"Brotherly" South Africa seems to be coming to Zimbabwe’s rescue.

It isn't in form of the $1.2bn (£930m) loan the country had asked, but rather by using its international reputation to plead Zimbabwe's case.

Speaking on the side-lines of the World Economic Forum (WEF), South Africa's President Cyril Ramaphosa called for an end to economic sanctions against Zimbabwe.

Zimbabwe's President Emmerson Mnangagwa is a no-show at Davos this year, with little choice but to cut short his foreign travels and deal with the humiliation of anti-government protests at home.

South Africa is home to the largest population of Zimbabweans outside that country, so instability there has an impact here - not least of which economically.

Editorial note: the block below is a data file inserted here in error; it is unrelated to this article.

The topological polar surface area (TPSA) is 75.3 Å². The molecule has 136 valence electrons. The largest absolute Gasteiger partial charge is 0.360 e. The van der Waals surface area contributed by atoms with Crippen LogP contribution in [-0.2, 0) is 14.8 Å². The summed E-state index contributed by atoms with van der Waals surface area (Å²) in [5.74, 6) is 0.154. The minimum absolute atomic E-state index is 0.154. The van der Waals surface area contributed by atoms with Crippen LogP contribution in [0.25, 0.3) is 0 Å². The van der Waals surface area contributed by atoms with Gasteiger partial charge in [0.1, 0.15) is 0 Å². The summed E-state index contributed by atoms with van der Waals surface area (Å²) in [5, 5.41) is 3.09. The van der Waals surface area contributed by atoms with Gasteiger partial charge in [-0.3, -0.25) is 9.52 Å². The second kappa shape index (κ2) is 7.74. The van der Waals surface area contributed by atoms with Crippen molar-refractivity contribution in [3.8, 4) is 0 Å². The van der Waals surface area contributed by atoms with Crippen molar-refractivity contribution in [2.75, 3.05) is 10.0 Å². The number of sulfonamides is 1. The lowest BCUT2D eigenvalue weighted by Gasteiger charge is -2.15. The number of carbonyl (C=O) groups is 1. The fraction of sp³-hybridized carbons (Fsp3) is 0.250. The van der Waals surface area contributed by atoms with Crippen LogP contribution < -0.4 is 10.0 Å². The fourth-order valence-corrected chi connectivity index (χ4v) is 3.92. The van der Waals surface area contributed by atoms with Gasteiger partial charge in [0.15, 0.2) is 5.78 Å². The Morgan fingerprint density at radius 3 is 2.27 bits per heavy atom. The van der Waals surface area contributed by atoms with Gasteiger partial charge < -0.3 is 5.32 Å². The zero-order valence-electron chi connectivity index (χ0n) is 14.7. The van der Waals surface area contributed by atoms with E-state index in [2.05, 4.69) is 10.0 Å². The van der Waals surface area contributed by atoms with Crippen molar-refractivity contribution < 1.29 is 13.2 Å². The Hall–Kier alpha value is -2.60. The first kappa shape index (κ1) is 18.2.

President Ramaphosa seems determined to help find a solution, saying the crisis was a challenge not just for Zimbabwe but the whole continent.

In the streets of Zimbabwe a degree of normalcy has returned, businesses are open, people are walking the streets but the army is still on patrol.

So what happens now?

Many will be watching President Mnangagwa's words and actions over the next few days. He has a tough job ahead.

He needs to rein in his security forces from clamping down on dissent in the brutal way they did during the rule of Robert Mugabe, who was ousted as president last year in a military takeover.

He must also restore Zimbabwe’s now tarnished reputation after last week’s deadly protests.

The dream of his new Zimbabwe is far from being realised.